I won’t dwell on the lengthy legal proceedings in London other than to say that the precedents that were established there on immunity from prosecution by former heads of state I think are perhaps the greatest victory and the most lasting legacy, I would hope, of the entire Pinochet matter.

A word about current status and lessons that I hope we can all draw from what has occurred so far. First, I remain optimistic that the United States Government will continue with its efforts to domestically prosecute General Pinochet. The United States has jurisdiction over General Pinochet for an act of murder that occurred here, the Chilean government has recognized the territorial jurisdiction of the United States over the assassination in the Letelier-Moffitt cases. The Justice Department, as you heard from Dr. Garcés, sent investigators to Chile, has been involved in an active investigation of Gen. Pinochet’s responsibility for quite some time. And we’re very hopeful that the new administration, once the head of the Criminal Division takes office, will reinvigorate that investigation and bring it to a quick indictment.

The release of documents by the National Security Agencies in this country, by the State Department and to a lesser extent by the Justice Department, was a watershed event in the Letelier-Moffitt case, although not inconsistent with a growing trend of the United States government to both request that foreign governments declassify and publicly produce their documents related to human rights abuses and at least a modest willingness on behalf of the United States to do the same. I think we need to recognize that whatever strength there are to judicial proceedings to prosecute human rights cases, they are no greater than the political willingness of the governments to stand behind those prosecutions, to support an independent judiciary, and to come clean with their involvement in these very acts. I would hope that the release of documents in the Letelier-Moffitt case and the Chile Declassification Project will become a first step in an evolving model, not only for release of documents here, but for the release of documents on an international basis. That every government that was involved in Cold War excesses, that every government that has documentary or physical evidence about those excesses, should come forward and provide an archive and a basis for ongoing proceedings so that everyone will understand exactly what happened and who was responsible.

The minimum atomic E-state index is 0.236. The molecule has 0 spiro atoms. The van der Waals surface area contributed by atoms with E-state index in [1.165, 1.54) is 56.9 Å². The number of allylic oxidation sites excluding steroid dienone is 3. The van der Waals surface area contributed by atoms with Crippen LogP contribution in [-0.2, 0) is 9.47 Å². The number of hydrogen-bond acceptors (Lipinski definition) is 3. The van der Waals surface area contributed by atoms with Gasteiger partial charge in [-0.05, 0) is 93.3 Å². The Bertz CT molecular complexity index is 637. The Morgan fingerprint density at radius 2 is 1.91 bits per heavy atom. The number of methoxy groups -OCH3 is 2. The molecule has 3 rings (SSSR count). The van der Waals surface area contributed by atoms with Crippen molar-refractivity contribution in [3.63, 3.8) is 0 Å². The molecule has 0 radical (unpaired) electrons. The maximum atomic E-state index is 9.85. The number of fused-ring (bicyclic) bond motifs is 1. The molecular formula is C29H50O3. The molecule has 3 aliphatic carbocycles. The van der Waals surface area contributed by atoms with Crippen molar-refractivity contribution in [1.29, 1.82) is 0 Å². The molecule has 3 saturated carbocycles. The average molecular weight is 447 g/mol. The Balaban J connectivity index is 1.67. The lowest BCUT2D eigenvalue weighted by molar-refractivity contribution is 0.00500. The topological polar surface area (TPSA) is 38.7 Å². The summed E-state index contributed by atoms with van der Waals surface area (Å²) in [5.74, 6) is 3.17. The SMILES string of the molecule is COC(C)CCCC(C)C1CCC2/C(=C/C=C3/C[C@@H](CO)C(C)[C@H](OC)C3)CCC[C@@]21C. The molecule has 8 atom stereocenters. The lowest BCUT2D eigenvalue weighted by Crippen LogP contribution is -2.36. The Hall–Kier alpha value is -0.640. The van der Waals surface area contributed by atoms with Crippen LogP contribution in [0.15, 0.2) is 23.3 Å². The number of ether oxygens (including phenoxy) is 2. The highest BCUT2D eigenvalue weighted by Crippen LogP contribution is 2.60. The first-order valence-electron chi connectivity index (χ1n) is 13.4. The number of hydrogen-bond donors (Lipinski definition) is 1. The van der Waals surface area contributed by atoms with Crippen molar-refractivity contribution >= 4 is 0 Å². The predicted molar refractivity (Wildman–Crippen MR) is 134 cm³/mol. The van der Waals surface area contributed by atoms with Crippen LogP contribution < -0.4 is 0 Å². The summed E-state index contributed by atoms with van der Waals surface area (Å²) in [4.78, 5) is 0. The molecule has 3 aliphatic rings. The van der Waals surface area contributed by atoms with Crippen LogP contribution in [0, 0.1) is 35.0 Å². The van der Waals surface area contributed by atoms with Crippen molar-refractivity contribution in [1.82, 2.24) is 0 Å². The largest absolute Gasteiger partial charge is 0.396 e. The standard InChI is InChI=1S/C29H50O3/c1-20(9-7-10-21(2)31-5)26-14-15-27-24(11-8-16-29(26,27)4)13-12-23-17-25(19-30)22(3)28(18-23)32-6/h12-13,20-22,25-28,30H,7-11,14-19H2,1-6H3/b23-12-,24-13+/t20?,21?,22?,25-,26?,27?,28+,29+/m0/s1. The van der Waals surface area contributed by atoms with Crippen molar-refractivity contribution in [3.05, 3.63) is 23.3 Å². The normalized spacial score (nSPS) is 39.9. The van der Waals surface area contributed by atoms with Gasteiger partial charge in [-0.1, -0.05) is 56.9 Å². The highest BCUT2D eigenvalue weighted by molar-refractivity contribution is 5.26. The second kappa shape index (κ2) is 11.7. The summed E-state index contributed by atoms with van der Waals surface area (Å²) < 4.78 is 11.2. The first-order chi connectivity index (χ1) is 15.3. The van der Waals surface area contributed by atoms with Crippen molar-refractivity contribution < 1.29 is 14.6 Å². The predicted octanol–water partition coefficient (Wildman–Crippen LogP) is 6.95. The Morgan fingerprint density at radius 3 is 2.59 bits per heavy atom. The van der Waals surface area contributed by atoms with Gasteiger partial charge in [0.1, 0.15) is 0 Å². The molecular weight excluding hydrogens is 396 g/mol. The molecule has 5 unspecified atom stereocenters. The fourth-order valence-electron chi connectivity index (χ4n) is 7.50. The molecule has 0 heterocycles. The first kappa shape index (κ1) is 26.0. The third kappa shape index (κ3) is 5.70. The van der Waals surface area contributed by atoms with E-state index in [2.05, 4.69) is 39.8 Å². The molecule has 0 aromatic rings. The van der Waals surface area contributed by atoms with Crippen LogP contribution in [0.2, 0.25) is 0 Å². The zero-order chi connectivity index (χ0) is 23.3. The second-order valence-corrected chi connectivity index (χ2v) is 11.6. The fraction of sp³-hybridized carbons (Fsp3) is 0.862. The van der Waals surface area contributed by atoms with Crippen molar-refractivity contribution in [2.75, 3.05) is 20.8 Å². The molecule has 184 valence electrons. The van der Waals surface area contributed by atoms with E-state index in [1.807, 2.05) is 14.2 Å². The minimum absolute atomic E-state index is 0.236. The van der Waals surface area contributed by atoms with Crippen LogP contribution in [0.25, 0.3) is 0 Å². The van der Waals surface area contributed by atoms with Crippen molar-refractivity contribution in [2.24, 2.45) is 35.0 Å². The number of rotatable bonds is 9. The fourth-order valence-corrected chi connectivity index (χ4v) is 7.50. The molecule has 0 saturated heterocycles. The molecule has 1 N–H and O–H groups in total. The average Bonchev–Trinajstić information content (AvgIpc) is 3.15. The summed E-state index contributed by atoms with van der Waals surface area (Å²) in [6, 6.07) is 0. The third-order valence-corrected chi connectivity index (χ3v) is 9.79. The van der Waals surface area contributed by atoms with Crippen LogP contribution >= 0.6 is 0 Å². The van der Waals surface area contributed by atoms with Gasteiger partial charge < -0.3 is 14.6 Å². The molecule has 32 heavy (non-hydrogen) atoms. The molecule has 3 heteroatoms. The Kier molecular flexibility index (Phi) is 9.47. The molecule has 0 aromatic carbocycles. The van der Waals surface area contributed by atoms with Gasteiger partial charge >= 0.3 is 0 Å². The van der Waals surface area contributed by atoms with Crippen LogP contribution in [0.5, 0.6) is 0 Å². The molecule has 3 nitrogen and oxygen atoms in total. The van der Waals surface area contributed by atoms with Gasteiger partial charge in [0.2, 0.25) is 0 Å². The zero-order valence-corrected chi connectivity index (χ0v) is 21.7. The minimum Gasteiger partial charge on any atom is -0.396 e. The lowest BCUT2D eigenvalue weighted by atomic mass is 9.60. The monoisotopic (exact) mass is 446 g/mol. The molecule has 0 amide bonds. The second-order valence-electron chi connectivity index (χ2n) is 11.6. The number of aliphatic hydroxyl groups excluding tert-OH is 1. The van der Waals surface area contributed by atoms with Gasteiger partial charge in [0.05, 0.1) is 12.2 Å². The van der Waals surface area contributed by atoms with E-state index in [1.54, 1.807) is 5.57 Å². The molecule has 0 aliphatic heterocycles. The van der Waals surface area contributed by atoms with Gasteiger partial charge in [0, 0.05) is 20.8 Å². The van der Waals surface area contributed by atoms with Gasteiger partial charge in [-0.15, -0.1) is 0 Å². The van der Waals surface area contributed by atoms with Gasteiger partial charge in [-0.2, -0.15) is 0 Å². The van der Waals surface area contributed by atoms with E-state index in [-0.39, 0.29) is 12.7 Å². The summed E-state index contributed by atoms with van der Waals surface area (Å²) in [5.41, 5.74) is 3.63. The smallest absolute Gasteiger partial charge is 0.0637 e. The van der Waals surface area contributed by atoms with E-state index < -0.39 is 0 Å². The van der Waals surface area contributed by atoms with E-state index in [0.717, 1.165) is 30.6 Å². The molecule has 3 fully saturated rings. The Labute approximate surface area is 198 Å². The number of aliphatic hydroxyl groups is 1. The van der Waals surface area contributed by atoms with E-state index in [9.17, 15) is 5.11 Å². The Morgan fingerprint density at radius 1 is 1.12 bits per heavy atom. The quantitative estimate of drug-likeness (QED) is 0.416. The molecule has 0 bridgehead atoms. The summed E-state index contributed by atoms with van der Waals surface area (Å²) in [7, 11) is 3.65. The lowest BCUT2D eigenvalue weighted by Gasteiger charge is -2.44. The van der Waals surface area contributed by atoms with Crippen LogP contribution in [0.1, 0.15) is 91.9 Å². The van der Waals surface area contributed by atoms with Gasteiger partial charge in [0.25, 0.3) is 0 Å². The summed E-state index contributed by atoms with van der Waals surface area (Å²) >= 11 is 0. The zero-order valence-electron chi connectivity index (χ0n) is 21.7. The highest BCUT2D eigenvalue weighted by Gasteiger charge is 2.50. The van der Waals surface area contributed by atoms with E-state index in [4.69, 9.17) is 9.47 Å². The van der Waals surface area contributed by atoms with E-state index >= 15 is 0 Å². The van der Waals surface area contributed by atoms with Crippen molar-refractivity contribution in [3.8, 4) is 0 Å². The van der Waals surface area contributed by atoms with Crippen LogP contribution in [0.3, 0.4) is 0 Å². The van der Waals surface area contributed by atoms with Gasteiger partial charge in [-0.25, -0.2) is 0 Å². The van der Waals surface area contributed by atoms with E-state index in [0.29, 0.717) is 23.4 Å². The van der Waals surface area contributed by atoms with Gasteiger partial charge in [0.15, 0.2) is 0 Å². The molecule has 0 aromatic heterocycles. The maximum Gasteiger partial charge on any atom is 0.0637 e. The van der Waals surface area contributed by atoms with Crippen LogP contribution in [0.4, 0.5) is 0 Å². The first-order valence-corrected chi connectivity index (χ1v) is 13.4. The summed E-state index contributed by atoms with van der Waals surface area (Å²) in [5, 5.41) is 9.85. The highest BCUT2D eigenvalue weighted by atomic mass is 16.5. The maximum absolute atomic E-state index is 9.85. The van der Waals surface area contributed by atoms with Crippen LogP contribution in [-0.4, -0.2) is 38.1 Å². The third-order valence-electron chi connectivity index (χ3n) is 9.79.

I support a much broader effort by the United States government to adopt the proceedings of the Rettig Commission in Chile, its own truth and reconciliation model, which the South Africans so brilliantly built upon and for us to undertake in the United States a truth and reconciliation process where we look in depth and objectively at not only our involvement in the destabilization and terrible events that occurred in Chile but elsewhere in the world during the cold war. With that kind of an informational basis, with that kind of a political commitment that can only come from full disclosure and the kind of introspective process that truth and reconciliation brings can judicial proceedings be possible or appropriate.

John Cavanagh is the Director of the Institute for Policy Studies.